mjr 33:d832bcab089e 1607 //
mjr 33:d832bcab089e 1608 // - If the KL25Z is rebooted while the main system is running, or the
mjr 33:d832bcab089e 1609 // KL25Z is unplugged and plugged back in, we will correctly leave the
mjr 33:d832bcab089e 1610 // TVs as they are. The latch state is independent of the KL25Z's
mjr 33:d832bcab089e 1611 // power or software state, so it's won't affect the latch state when
mjr 33:d832bcab089e 1612 // the KL25Z is unplugged or rebooted; when we boot, we'll see that
mjr 33:d832bcab089e 1613 // the latch is already on and that we don't have to turn on the TVs.
mjr 33:d832bcab089e 1614 // This is important because TV ON buttons are usually on/off toggles,
mjr 33:d832bcab089e 1615 // so we don't want to push the button on a TV that's already on.
mjr 33:d832bcab089e 1616 //
mjr 33:d832bcab089e 1617 //
mjr 33:d832bcab089e 1618 #ifdef ENABLE_TV_TIMER
mjr 33:d832bcab089e 1619
mjr 33:d832bcab089e 1620 // Current PSU2 state:
mjr 33:d832bcab089e 1621 // 1 -> default: latch was on at last check, or we haven't checked yet
mjr 33:d832bcab089e 1622 // 2 -> latch was off at last check, SET pulsed high
mjr 33:d832bcab089e 1623 // 3 -> SET pulsed low, ready to check status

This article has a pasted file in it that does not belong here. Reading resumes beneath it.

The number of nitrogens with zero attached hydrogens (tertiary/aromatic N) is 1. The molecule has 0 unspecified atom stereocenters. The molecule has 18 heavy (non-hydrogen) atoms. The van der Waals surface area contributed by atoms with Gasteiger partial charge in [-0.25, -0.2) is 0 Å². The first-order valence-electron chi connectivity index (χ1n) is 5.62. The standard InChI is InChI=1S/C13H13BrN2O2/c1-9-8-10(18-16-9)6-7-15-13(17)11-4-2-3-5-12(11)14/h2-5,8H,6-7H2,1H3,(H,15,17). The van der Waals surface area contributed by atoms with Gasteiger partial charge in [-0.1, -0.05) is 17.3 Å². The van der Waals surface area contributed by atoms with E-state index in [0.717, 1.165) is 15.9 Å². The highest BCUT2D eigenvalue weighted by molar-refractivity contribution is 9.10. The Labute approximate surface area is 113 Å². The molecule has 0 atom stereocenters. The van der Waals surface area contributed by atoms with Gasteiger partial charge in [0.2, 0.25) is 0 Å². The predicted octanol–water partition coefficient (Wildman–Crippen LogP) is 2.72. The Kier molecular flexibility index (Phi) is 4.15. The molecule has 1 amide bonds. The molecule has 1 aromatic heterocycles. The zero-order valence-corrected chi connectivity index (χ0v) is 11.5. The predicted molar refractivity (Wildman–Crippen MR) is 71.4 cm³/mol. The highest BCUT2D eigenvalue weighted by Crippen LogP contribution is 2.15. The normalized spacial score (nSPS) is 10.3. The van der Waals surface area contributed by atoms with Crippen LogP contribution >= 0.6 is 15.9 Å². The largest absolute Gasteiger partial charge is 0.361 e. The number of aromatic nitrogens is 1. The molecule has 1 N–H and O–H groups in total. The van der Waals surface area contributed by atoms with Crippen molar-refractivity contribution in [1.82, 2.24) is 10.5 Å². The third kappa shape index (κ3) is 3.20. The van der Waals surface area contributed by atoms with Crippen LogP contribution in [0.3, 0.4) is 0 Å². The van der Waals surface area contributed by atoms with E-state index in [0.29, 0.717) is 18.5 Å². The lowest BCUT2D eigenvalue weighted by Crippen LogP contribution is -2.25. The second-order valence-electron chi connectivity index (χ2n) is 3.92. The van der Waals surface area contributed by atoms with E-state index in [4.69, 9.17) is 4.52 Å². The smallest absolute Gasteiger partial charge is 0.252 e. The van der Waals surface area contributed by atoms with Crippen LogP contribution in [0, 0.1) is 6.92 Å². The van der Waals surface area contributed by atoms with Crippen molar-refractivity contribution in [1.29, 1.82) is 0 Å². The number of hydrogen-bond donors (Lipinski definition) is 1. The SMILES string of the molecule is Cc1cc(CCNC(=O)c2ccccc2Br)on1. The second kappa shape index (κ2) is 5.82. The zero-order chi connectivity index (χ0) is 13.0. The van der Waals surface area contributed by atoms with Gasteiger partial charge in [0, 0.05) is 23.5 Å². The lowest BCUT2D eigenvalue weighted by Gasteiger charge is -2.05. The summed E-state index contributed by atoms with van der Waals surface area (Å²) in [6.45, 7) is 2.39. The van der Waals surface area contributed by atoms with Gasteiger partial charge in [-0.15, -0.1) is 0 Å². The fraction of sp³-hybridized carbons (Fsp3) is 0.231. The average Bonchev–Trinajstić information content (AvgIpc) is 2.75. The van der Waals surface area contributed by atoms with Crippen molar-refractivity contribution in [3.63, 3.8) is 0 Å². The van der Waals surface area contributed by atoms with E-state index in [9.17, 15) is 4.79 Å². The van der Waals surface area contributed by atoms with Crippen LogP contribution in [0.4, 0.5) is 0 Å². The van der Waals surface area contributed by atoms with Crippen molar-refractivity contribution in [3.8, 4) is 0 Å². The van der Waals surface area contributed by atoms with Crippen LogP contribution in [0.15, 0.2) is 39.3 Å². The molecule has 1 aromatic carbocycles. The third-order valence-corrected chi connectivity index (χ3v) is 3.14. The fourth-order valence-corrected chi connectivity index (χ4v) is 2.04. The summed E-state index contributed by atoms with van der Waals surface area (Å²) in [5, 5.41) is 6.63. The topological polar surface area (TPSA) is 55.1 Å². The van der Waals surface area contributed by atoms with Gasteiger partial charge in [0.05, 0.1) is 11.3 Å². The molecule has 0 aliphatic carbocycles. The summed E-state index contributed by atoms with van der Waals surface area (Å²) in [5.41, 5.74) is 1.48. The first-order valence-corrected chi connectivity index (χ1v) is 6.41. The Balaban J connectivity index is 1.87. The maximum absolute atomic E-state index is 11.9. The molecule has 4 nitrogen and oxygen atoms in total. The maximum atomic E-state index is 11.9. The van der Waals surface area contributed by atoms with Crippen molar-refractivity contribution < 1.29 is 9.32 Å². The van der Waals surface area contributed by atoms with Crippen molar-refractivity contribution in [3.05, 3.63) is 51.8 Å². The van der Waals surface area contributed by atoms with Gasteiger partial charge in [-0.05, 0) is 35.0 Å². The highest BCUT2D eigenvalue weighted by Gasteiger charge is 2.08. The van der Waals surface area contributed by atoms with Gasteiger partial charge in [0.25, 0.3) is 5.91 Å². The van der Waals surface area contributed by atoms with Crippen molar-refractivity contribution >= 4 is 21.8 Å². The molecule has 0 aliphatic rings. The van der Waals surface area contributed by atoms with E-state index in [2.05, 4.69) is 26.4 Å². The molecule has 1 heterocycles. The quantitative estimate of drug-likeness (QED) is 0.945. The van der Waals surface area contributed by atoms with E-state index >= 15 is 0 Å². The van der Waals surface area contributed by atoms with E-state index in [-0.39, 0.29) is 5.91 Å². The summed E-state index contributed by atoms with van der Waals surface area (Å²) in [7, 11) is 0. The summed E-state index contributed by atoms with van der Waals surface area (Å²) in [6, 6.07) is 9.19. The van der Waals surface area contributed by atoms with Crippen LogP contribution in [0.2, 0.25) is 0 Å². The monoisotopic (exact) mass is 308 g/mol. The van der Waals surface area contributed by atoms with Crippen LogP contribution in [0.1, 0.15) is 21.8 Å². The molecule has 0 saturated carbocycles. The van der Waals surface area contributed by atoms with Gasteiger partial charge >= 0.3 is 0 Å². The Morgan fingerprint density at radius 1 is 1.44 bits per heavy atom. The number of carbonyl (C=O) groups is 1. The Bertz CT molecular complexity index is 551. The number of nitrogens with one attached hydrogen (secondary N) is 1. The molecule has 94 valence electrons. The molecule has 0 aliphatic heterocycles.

mjr 33:d832bcab089e 1624 // 4 -> TV timer countdown in progress
mjr 33:d832bcab089e 1625 // 5 -> TV relay on
mjr 33:d832bcab089e 1626 //
mjr 33:d832bcab089e 1627 int psu2_state = 1;
mjr 33:d832bcab089e 1628 DigitalIn psu2_status_sense(PSU2_STATUS_SENSE);
mjr 33:d832bcab089e 1629 DigitalOut psu2_status_set(PSU2_STATUS_SET);
mjr 33:d832bcab089e 1630 DigitalOut tv_relay(TV_RELAY_PIN);
mjr 33:d832bcab089e 1631 Timer tv_timer;
mjr 33:d832bcab089e 1632 void TVTimerInt()
mjr 33:d832bcab089e 1633 {
mjr 33:d832bcab089e 1634 // Check our internal state
mjr 33:d832bcab089e 1635 switch (psu2_state)
mjr 33:d832bcab089e 1636 {
mjr 33:d832bcab089e 1637 case 1:
mjr 33:d832bcab089e 1638 // Default state. This means that the latch was on last
mjr 33:d832bcab089e 1639 // time we checked or that this is the first check. In